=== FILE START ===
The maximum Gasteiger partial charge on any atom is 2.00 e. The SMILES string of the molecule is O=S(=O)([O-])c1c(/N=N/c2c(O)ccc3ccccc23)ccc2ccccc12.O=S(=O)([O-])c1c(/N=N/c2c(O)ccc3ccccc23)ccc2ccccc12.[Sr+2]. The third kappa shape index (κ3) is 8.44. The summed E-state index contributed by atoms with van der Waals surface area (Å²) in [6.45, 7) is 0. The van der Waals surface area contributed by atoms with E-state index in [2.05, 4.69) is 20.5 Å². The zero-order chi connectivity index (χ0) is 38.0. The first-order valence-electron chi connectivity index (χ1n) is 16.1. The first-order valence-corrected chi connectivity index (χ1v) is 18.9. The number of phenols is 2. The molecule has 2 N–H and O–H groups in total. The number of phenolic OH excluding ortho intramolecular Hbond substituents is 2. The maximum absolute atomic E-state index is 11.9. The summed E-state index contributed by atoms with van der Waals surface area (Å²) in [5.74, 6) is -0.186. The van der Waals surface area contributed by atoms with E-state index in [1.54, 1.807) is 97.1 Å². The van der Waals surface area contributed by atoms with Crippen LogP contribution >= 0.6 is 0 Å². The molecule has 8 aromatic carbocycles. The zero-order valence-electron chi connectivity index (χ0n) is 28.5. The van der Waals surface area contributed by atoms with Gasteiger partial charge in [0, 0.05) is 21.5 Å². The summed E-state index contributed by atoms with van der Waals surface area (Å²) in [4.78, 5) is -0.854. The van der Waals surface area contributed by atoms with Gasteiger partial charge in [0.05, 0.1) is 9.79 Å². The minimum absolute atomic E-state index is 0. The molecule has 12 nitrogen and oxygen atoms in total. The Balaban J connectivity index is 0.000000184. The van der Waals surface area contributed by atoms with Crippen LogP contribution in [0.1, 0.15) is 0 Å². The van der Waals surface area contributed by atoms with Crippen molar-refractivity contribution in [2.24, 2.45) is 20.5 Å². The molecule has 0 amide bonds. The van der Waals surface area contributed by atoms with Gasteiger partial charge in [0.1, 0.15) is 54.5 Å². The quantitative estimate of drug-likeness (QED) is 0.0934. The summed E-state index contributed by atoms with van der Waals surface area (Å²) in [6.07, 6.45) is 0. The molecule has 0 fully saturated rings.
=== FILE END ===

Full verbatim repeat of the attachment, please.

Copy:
The maximum Gasteiger partial charge on any atom is 2.00 e. The SMILES string of the molecule is O=S(=O)([O-])c1c(/N=N/c2c(O)ccc3ccccc23)ccc2ccccc12.O=S(=O)([O-])c1c(/N=N/c2c(O)ccc3ccccc23)ccc2ccccc12.[Sr+2]. The third kappa shape index (κ3) is 8.44. The summed E-state index contributed by atoms with van der Waals surface area (Å²) in [6.45, 7) is 0. The van der Waals surface area contributed by atoms with E-state index in [2.05, 4.69) is 20.5 Å². The zero-order chi connectivity index (χ0) is 38.0. The first-order valence-electron chi connectivity index (χ1n) is 16.1. The first-order valence-corrected chi connectivity index (χ1v) is 18.9. The number of phenols is 2. The molecule has 2 N–H and O–H groups in total. The number of phenolic OH excluding ortho intramolecular Hbond substituents is 2. The maximum absolute atomic E-state index is 11.9. The summed E-state index contributed by atoms with van der Waals surface area (Å²) in [5.74, 6) is -0.186. The van der Waals surface area contributed by atoms with E-state index in [1.54, 1.807) is 97.1 Å². The van der Waals surface area contributed by atoms with Crippen LogP contribution >= 0.6 is 0 Å². The molecule has 8 aromatic carbocycles. The zero-order valence-electron chi connectivity index (χ0n) is 28.5. The van der Waals surface area contributed by atoms with Gasteiger partial charge in [0, 0.05) is 21.5 Å². The summed E-state index contributed by atoms with van der Waals surface area (Å²) in [4.78, 5) is -0.854. The van der Waals surface area contributed by atoms with Gasteiger partial charge in [0.05, 0.1) is 9.79 Å². The minimum absolute atomic E-state index is 0. The molecule has 12 nitrogen and oxygen atoms in total. The Balaban J connectivity index is 0.000000184. The van der Waals surface area contributed by atoms with Crippen LogP contribution in [0.1, 0.15) is 0 Å². The van der Waals surface area contributed by atoms with Crippen molar-refractivity contribution in [2.24, 2.45) is 20.5 Å². The molecule has 0 amide bonds. The van der Waals surface area contributed by atoms with Gasteiger partial charge in [0.1, 0.15) is 54.5 Å². The quantitative estimate of drug-likeness (QED) is 0.0934. The summed E-state index contributed by atoms with van der Waals surface area (Å²) in [6.07, 6.45) is 0. The molecule has 0 fully saturated rings.